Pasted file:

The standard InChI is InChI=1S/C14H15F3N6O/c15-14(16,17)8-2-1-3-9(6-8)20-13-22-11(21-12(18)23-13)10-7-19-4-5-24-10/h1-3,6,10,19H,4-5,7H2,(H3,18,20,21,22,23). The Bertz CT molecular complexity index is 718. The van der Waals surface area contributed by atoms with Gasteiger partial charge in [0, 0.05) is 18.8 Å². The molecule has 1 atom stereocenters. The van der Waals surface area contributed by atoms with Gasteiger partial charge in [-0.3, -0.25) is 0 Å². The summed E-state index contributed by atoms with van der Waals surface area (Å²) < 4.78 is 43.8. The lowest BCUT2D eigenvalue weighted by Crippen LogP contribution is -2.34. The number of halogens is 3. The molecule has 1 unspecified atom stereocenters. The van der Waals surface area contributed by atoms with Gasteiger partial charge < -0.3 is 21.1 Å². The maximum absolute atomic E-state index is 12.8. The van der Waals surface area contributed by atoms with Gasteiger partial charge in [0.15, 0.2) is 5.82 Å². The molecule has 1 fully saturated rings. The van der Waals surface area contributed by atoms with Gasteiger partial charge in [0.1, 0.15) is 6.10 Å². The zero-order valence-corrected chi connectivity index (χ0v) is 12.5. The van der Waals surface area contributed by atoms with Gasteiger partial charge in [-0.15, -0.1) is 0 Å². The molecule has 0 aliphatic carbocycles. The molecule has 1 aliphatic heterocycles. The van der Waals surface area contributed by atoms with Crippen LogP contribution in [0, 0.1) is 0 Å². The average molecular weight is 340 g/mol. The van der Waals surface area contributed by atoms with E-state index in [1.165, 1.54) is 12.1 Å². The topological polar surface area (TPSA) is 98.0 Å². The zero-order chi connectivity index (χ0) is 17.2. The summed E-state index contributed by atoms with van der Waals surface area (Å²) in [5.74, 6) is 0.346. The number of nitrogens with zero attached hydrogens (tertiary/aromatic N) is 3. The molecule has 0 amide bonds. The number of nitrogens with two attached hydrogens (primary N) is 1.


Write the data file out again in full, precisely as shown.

The standard InChI is InChI=1S/C14H15F3N6O/c15-14(16,17)8-2-1-3-9(6-8)20-13-22-11(21-12(18)23-13)10-7-19-4-5-24-10/h1-3,6,10,19H,4-5,7H2,(H3,18,20,21,22,23). The Bertz CT molecular complexity index is 718. The van der Waals surface area contributed by atoms with Gasteiger partial charge in [0, 0.05) is 18.8 Å². The molecule has 1 atom stereocenters. The van der Waals surface area contributed by atoms with Gasteiger partial charge in [-0.3, -0.25) is 0 Å². The summed E-state index contributed by atoms with van der Waals surface area (Å²) < 4.78 is 43.8. The lowest BCUT2D eigenvalue weighted by Crippen LogP contribution is -2.34. The number of halogens is 3. The molecule has 1 unspecified atom stereocenters. The van der Waals surface area contributed by atoms with Gasteiger partial charge < -0.3 is 21.1 Å². The maximum absolute atomic E-state index is 12.8. The van der Waals surface area contributed by atoms with Gasteiger partial charge in [0.15, 0.2) is 5.82 Å². The molecule has 1 fully saturated rings. The van der Waals surface area contributed by atoms with Gasteiger partial charge in [0.1, 0.15) is 6.10 Å². The zero-order valence-corrected chi connectivity index (χ0v) is 12.5. The van der Waals surface area contributed by atoms with Gasteiger partial charge in [-0.15, -0.1) is 0 Å². The molecule has 0 aliphatic carbocycles. The molecule has 1 aliphatic heterocycles. The van der Waals surface area contributed by atoms with Crippen LogP contribution in [0, 0.1) is 0 Å². The average molecular weight is 340 g/mol. The van der Waals surface area contributed by atoms with E-state index in [1.165, 1.54) is 12.1 Å². The topological polar surface area (TPSA) is 98.0 Å². The zero-order chi connectivity index (χ0) is 17.2. The summed E-state index contributed by atoms with van der Waals surface area (Å²) in [5.74, 6) is 0.346. The number of nitrogens with zero attached hydrogens (tertiary/aromatic N) is 3. The molecule has 0 amide bonds. The number of nitrogens with two attached hydrogens (primary N) is 1.